Much like us, plants too need regular doses of necessary nutrients and that’s what fertilisers are for. For the most part, we apply store-bought plant food in the form of granules or liquid. But did you know that natural fertilisers are hiding in your kitchen?
Common kitchen items and even food scraps make for some of the best plant fertilisers, some can even stop plant leaves from turning brown. The best part is that they’re free!
And they come recommended by gardening experts no less. These are 4 of the best natural fertilisers using what you already have in your kitchen.
4 natural plant fertilisers made from kitchen items
‘There are several natural plant fertilisers that you can make using common kitchen or household items that are very effective and I would highly recommend,’ starts Petar Ivanov, plant and gardening expert from Fantastic Gardeners.
‘Even though these kitchen items are completely natural, it’s important to note that they should be used in moderation and according to the specific needs of your plants. Additionally, it's recommended to always monitor your plants for any signs of nutrient deficiencies and adjust the fertilisation routine,’ he points out. As it should be done with regular store-bought fertilisers.
So without further ado, these are the 4 natural fertilisers to inject your best houseplants with some necessary nutrients.
Petar Ivanov is one of the company's top-performing experts and manages over six teams of gardeners, delivering stunning landscape results and fostering a deep connection with nature through his work.
1. Banana peel
‘Banana peels are a great soil and plant fertiliser due to the high amount of potassium in them,’ says Steve Chilton, garden expert at LeisureBench. ‘As well as this, banana peels are full of calcium and magnesium, both of which actually help with photosynthesis.’
And that makes them the perfect choice for flowering and fruit plants.
The best way to take advantage of banana peels’ nutrients is to make an infusion by soaking them in water for an extended period of time.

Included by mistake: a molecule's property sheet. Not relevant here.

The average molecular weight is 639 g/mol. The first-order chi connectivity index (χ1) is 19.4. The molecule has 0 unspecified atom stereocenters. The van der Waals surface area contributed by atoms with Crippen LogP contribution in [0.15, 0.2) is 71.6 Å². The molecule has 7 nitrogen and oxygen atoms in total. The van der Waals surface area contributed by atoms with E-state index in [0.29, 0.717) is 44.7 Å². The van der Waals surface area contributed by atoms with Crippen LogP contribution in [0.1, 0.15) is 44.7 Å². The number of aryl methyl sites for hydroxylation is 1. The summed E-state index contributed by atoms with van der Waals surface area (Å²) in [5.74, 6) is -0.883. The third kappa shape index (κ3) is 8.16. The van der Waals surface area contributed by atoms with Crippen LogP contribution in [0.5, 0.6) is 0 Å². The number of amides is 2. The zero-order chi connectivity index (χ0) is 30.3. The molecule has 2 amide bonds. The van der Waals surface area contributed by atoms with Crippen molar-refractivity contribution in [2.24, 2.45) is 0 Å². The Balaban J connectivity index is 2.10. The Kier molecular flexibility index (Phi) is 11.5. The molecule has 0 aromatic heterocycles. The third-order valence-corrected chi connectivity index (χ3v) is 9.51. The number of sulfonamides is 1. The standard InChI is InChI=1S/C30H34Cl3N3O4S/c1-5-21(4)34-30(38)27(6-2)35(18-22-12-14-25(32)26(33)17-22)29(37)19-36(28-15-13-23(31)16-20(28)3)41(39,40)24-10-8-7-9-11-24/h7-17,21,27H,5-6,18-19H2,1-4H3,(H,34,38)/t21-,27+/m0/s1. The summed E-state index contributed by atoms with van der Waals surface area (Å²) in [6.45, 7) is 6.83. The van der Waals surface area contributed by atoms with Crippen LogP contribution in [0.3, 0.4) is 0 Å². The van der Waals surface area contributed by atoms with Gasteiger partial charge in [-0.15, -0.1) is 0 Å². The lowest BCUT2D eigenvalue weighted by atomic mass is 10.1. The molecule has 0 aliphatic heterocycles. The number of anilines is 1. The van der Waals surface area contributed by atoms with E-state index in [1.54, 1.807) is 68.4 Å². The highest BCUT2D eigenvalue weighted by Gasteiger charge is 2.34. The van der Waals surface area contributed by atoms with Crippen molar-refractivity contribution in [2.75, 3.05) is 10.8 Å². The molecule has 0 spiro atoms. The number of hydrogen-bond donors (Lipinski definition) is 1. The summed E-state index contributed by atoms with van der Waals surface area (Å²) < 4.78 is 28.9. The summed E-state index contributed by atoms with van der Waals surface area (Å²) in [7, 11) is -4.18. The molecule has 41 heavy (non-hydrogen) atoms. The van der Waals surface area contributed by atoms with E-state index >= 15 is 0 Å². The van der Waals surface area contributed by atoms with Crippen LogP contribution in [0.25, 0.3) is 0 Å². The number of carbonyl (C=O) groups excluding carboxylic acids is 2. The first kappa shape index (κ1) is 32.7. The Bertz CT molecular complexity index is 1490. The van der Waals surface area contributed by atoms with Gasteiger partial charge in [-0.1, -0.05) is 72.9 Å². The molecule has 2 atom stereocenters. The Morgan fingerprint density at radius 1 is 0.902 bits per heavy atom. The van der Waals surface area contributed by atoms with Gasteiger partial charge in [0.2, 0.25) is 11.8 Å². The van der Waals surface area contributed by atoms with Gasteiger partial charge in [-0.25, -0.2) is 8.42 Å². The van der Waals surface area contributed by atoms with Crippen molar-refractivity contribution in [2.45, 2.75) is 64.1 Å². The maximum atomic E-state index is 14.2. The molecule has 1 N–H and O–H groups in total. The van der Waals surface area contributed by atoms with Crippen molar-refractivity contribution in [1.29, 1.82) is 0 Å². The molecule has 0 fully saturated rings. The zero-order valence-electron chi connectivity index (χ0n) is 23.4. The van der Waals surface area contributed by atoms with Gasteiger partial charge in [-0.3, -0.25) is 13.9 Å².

‘To use them, place your banana peels in water for seven days, then use the water on your plants. You can then put the banana peels in your compost,’ Steve advises.
Steve is a passionate and knowledgeable garden expert with several years of experience within the field. As the director of LeisureBench, an industry-leading garden furniture company, Steve has developed strong expertise for all things nature and plants.
2. Egg shells
Surprisingly, egg shells too are full of nutrients that would otherwise be discarded in the bin.
‘Egg shells are rich in calcium, magnesium and nitrogen which makes them good natural fertilisers,’ Steve explains. ‘They're also easy to get hold of, and don't cost a lot.’
‘Before you use them, it's vital that you rinse them first, then crush them and microwave them for around two minutes. This should effectively kill all of the bacteria found on them, and means that now you can throw them in with the rest of your compost or use them on their own. The more you crush up the shells, the easier the powder is absorbed by the soil.’
And if you use egg shells on your outdoor plants, the added benefit is that they repel slugs too.
3. Coffee grounds
If you’re wondering what to do with leftover coffee grounds, then using them as a plant fertiliser should be top of your list.
‘Coffee grounds are rich in nitrogen, making them an excellent fertiliser for plants that thrive in acidic soil, such as azaleas, roses and blueberries,’ Petar says. ‘You can sprinkle used ones around the base of your plants or mix them directly into the soil.’
4. White vinegar
While white vinegar doesn’t qualify as a food scrap as the other natural fertilisers on this list, it’s still an inexpensive and common item found in most kitchen cupboards. And we also love cleaning with white vinegar when we're not cooking with it.
‘If you have acidic-loving plants and crops, then using white vinegar on them is incredibly effective,’ Steve says. ‘Simply mix a tablespoon of white vinegar in 4.5 litres of water to feed the plants. I always recommend checking the pH levels of your soil first however before doing this technique to ensure that the pH isn't too low.’
After this, your plants should be so happy, healthy and well-fed that they grow and bloom abundantly.
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Sara Hesikova has been Ideal Home’s News Writer since July 2023, bringing the Ideal Home’s readership breaking news stories from the world of home and interiors. Graduating from London College of Fashion with a bachelor’s degree in fashion journalism in 2016, she got her start in niche fashion and lifestyle magazines like Glass and Alvar as a writer and editor before making the leap into interiors. She feels the two are intrinsically connected - if someone puts an effort into what they wear, they most likely also care about what they surround themselves with.
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